Consumer behaviour is one key ingredient for the future success of our domestic industry, one other being Government policy. On 11 March the Chancellor announced the budget, hastily amended and informally titled the ‘Coronavirus budget’. He announced a £30bn package to boost the economy and get the country through Coronavirus. It’s impossible to quantify the current and future cost of COVID-19 to the UK, but one must speculate that £30bn is just the tip of the iceberg.
Prior to COVID-19, the March budget was expected to include changes to Inheritance Tax reliefs. Longstanding reliefs such as Business Property Relief and Agricultural Property Relief were rumoured to be at risk, and detailed changes, such as those suggested by the Office of Tax Simplification’s 2019 report, were being given serious consideration.
Changes to these reliefs would have a significant impact on this country’s farming sector. Many land owners rely on Inheritance Tax Reliefs and Capital Gains Tax reliefs to pass assets on to future generations and secure the future of their businesses. Simply put, having to pay Inheritance Tax on passing a farm down a generation could mean having to sell the farm, thus damaging the farming business.
Farmers are already dealing with the loss of Direct Payments (in the form of the Basic Payment Scheme, BPS) under the new agriculture bill. These payments are being phased out between 2021 and 2027, with the largest claimants losing more of their income earlier. The Government has announced the Environmental Land Management Scheme (ELMS) albeit this is not expected to directly replace BPS.
Before COVID-19, the UK farming sector was faced with a Government that believed we could rely more and more heavily on imported food, in a consumer market that wanted more choice, more convenience, and less cost. Farmers faced the prospect of lower income from Direct Payments, and changes to the capital tax regime making it harder to preserve the long term value of their assets.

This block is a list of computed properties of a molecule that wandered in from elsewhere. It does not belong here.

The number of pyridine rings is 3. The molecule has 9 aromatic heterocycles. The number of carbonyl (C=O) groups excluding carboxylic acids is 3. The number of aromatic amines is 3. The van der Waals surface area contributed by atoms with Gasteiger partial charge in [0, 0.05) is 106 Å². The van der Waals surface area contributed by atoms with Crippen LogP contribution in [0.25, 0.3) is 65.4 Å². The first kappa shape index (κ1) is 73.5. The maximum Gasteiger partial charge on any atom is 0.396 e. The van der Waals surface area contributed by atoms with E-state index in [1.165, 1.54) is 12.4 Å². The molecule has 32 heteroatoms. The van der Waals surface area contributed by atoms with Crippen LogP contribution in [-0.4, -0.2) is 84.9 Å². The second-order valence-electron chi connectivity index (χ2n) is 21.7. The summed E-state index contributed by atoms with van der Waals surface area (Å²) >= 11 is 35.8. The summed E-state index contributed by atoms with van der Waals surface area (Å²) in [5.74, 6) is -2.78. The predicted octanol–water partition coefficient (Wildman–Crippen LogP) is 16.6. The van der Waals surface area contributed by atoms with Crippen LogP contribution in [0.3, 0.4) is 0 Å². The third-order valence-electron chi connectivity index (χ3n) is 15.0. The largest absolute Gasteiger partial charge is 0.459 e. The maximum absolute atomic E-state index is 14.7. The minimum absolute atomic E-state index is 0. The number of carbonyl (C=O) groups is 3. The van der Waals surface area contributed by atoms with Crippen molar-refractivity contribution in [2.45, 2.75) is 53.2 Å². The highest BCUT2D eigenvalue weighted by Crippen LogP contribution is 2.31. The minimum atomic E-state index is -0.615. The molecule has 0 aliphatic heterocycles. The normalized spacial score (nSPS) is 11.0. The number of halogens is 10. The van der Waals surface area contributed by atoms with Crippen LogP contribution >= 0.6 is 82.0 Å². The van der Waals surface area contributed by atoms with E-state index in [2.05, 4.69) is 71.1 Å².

COVID-19 presents the UK Government with the opportunity to reconsider its view on domestic food production. What the pandemic has shown us is that, at a time of global crisis, our domestic food production industry will step up. George Eustice ended the Government’s VE Day Coronavirus update with a thank you to those working in our food industry, and one hopes this is an early sign of the recognition of the need for a sustainable domestic food production industry.
To enable this, farmers need to be able to make a decent living from farming, in line with other industries. Many family farming businesses turn a profit because their key asset, the land, is provided to them by the owners for no charge, they do not rely on bank borrowing and their key workforce, the farming family, draw modest amounts from the business. For years farmers have been told that in order to survive, they must diversify. Many have done so, investing in commercial property, farm shops, visitor attractions, wedding venues. Is it right that, in order to earn a living, farmers must turn their hands to something different. Shouldn’t they be able to earn a living from doing what they are good at?
The Government must set the tone for this change in UK agriculture. Either the Government must support UK farmers in the form of direct aid, or they must force food retailers to pay a price to core producers that allows them to make a living (or somewhere in-between).
It is widely felt that direct support for the sector would be best aimed at improving efficiencies, making better use of technology and improving contributions to the environment. Whatever future support looks like, I sympathise with the Government in having to make this decision. Ultimately they have to choose between funding UK agriculture, or passing the cost of this on to consumers. Only time will tell as to whether consumers would accept this. It has been easy to accept higher prices and more localised shopping at this time of crisis, but how long after lockdown will we revert to our previous behaviours.
Jack Deal, Associate Director, RSM